Publication of oral and written evidence

38.40Evidence taken by a committee, save where issues of secrecy or confidentiality are involved (see below), is published on the committee's website as soon as practicable, once it has been reported to the House.1

Oral evidence taken in public is reported to the House immediately after the relevant sitting, every select committee having leave under Standing Order No 133 to report the evidence taken before it. Sub-committees do not have power to report evidence to the House on their own behalf, unless that power is given to them explicitly either in the standing order under which they are constituted or their order of appointment. The parent committee is generally given power to report the evidence taken before any sub-committee.2

Once the oral evidence is reported, the House will normally order it to be published, a process recorded in the Votes and Proceedings and the Journal of the House.3 A transcript of the evidence is prepared under the direction of the Editor of the Official Report and is published on the website. Witnesses (and committee members) may submit proposed alterations confined to the correction of inaccuracies in the reporting of the evidence, or to the correction of matters of fact which do not materially alter the sense of the answer. Witnesses seeking to add further information or correct errors in their evidence may be permitted to do so either by means of a footnote to the relevant answer or in a supplementary memorandum which may be published by the committee with the evidence to which it relates.

Written evidence, whether received in connection with a specific inquiry or with other committee work,4 including correspondence with the Chair, is routinely reported to the House, for publication, shortly after it is received. The decision to report for publication in this way is recorded in the formal minutes of the committee and the publication order is recorded in the Votes and Proceedings and the Journal.

Where a witness considers that the publication of oral evidence (or part of it) given in private or written evidence (or part of it) submitted in confidence would be prejudicial to the public interest (for example, on grounds of national security), or cause unwarranted distress to an individual, or would disclose matters of commercial confidentiality, or would be undesirable on similar grounds, a request may be made that the evidence in question should not be published. The committee may then at its discretion refrain from reporting that evidence to the House or may report such summary of the evidence as appears necessary in order to present the grounds of its conclusions to the House.5 If for these reasons only part of the evidence given to a committee is reported to the House, the committee will indicate in the evidence as published the places in the text where the unreported material has been omitted.6 Once evidence has been reported and published,7 it cannot subsequently be altered or any content removed.8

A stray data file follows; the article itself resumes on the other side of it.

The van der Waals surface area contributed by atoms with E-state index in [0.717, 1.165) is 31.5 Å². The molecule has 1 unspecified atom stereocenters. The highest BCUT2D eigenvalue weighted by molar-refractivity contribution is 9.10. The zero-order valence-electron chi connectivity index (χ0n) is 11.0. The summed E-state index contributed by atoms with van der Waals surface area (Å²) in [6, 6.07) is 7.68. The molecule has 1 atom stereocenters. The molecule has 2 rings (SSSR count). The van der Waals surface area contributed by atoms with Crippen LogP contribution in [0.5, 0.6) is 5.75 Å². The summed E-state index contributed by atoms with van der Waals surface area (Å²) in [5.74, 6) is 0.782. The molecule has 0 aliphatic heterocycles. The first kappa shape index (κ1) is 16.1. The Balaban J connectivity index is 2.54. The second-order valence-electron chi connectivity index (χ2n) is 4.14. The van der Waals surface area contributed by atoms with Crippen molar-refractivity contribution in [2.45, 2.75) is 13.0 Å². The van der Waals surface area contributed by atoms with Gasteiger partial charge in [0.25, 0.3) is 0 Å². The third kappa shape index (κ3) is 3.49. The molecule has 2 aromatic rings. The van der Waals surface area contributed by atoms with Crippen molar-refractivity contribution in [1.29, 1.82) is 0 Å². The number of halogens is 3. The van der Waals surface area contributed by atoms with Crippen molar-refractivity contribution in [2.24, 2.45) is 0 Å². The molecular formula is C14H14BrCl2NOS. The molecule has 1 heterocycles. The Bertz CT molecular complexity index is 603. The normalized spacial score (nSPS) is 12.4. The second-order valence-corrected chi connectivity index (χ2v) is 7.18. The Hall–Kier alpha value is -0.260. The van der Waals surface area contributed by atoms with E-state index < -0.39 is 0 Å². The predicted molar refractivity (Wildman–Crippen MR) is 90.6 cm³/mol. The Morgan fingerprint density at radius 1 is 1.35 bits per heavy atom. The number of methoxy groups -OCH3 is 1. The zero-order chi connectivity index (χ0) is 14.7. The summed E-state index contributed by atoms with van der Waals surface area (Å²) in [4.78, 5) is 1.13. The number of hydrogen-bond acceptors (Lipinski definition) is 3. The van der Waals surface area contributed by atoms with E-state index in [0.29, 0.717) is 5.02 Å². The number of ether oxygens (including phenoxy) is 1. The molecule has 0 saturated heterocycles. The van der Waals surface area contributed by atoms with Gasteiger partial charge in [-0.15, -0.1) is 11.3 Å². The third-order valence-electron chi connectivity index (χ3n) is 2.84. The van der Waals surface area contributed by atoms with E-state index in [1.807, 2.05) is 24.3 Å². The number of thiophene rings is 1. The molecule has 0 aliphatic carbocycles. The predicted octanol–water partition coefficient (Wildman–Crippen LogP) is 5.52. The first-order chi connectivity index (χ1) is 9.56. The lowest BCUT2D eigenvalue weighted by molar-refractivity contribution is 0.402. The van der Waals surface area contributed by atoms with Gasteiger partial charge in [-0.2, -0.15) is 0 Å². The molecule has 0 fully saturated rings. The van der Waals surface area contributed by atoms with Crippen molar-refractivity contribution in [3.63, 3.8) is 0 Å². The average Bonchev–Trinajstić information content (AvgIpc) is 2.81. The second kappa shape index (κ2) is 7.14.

Occasionally, the House has ordered unreported evidence to be laid before it, usually ordering such evidence to be published.


  1. 1. Previously, the majority of evidence, written and oral, was printed in hard copy, either as a free-standing publication or as part of the relevant committee report. For practice in relation to such printing, see Erskine May (24th edn, 2011), p 825. Occasionally, copies of transcripts of evidence have been placed in the Vote Office in circumstances where a debate in the House is imminent upon a matter to which that evidence relates.
  2. 2. For instances of leave given (on a date subsequent to the appointment of the committee) to report oral evidence taken before a sub-committee, see CJ (1945–46) 303, 340, 405.
  3. 3. For the practice when evidence is taken during a period when the House is adjourned for more than two days, see SO No 137 and para 38.50.
  4. 4. A committee has, exceptionally, agreed to report to the House certain internal working papers, of a sort not normally published, for the purpose of making them available to an inquiry investigating the circumstances surrounding the death of a person who had appeared as a witness before the committee: Foreign Affairs Committee, Minutes of Proceedings of Session 2002–03, 29 July 2003; CJ (2002–03) 582.
  5. 5. Parl Deb (1837) 38, c 191; HC Deb (1948–49) 466, cc 456–58. The practice by which witnesses indicate their request that certain evidence should not be published is known as ‘side-lining’.
  6. 6. For example, Sixth Report of the Defence Committee of Session 2001–02, HC 518-II, pp 86–99; First Report of the House of Commons Privileges Committee of Session 2003–04, HC 1021, pp 3–16.
  7. 7. Evidence taken before a committee in the preceding session has similarly been ordered to be reported to the House, see eg CJ (1837–38) 703, 707; ibid (1962–63) 13, 15. The House has also discharged an order made in the previous session for printing evidence, eg CJ (1985–86) 87.
  8. 8. A very limited amendment has exceptionally been allowed to the version available on the website where for example it emerges that data is published in a way which interferes with or damages a witness's reasonable expectations of privacy or peace of mind.